Existing Framework Is Robust, SEBI Says


The Securities and Exchange Board of India has submitted a note in compliance with the directions of the apex court in the Adani-Hindenburg matter. The note seeks to show that the existing regulatory regime is solidly built to ensure continued growth and development of the securities markets, while also safeguarding investor interests.

This comes in the backdrop of CJI DY Chandrachud’s concerns regarding protection of investors’ money and whether the existing regulatory mechanism is robust enough to deal with the rout Adani stocks witnessed.

To that, the regulator said it’s already enquiring into both, the allegations made in the Hindenburg report as well as the market activity immediately preceding and post the publication of the report. The investigation is to determine any violation of regulations relating to unfair trade practices, insider trading, foreign portfolio investors, offshore derivative instruments and short selling.

“As the matter is in early stages of examination, it may not be appropriate to list details about the ongoing proceedings at this stage.”

SEBI goes on to say since short selling is considered a legitimate investment activity by a majority of the developed economies, it is legal in India as well. However, this is also a regulated activity and SEBI has in place regulatory frameworks for its governance.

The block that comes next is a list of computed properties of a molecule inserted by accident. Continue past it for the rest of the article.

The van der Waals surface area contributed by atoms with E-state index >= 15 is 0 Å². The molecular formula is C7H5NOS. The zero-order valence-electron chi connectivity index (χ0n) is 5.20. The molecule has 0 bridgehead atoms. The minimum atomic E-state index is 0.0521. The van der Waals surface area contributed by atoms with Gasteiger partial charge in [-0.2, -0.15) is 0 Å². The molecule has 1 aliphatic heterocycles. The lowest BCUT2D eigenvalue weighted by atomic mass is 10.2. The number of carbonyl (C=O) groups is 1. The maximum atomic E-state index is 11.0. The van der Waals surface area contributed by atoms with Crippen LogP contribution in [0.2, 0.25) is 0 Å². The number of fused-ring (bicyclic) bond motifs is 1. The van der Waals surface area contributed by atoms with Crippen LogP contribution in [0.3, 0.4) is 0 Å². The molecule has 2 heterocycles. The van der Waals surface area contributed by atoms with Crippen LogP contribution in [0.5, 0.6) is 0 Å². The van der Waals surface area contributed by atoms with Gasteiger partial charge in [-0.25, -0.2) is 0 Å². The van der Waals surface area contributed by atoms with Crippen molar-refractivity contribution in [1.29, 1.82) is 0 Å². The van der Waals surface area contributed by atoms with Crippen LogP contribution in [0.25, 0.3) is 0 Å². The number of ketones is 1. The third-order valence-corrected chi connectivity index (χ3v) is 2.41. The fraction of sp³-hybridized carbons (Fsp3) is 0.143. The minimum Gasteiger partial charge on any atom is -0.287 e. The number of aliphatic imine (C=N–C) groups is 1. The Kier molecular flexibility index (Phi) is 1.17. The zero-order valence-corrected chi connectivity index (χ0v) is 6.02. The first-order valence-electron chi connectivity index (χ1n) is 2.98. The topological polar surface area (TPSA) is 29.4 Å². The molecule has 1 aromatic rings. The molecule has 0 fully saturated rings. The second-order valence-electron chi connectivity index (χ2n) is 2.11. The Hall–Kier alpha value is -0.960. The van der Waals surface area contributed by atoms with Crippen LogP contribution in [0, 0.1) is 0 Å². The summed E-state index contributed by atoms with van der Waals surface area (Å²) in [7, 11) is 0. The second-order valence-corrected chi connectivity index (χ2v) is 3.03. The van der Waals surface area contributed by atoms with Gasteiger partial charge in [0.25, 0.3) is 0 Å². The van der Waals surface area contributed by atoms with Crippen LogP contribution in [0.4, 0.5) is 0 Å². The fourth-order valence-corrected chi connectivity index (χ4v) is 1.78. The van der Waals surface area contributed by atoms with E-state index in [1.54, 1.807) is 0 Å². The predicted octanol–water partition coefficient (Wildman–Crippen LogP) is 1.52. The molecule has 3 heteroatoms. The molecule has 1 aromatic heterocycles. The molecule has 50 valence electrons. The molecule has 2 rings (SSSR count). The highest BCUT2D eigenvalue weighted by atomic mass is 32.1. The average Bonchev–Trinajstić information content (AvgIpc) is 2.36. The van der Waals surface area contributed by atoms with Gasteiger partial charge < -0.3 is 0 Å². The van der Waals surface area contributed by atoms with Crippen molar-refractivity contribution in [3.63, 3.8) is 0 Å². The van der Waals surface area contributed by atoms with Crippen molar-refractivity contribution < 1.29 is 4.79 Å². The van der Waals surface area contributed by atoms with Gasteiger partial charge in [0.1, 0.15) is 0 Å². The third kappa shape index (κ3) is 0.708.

The regulator’s additional surveillance mechanisms, which are meant to manage excessive volatility in stocks, were activated on many occasions, for extended periods of time, during the period when share prices of companies within the Adani Group rose significantly, advising investors about a higher degree of risk associated to the higher level of volatility in those shares, the note said.

It emphasized that Indian markets are very resilient and this is an isolated incident concerning a single group of companies, which has no significant impact at a market-wide level or at a system-wide level that might warrant a review of the existing framework.

Lastly, the market regulator noted that addressing such out-of-the-ordinary occurrences on a company/group level is a question of monitoring and enforcement action, and if necessary, such steps can be taken by the authorities under the existing framework.


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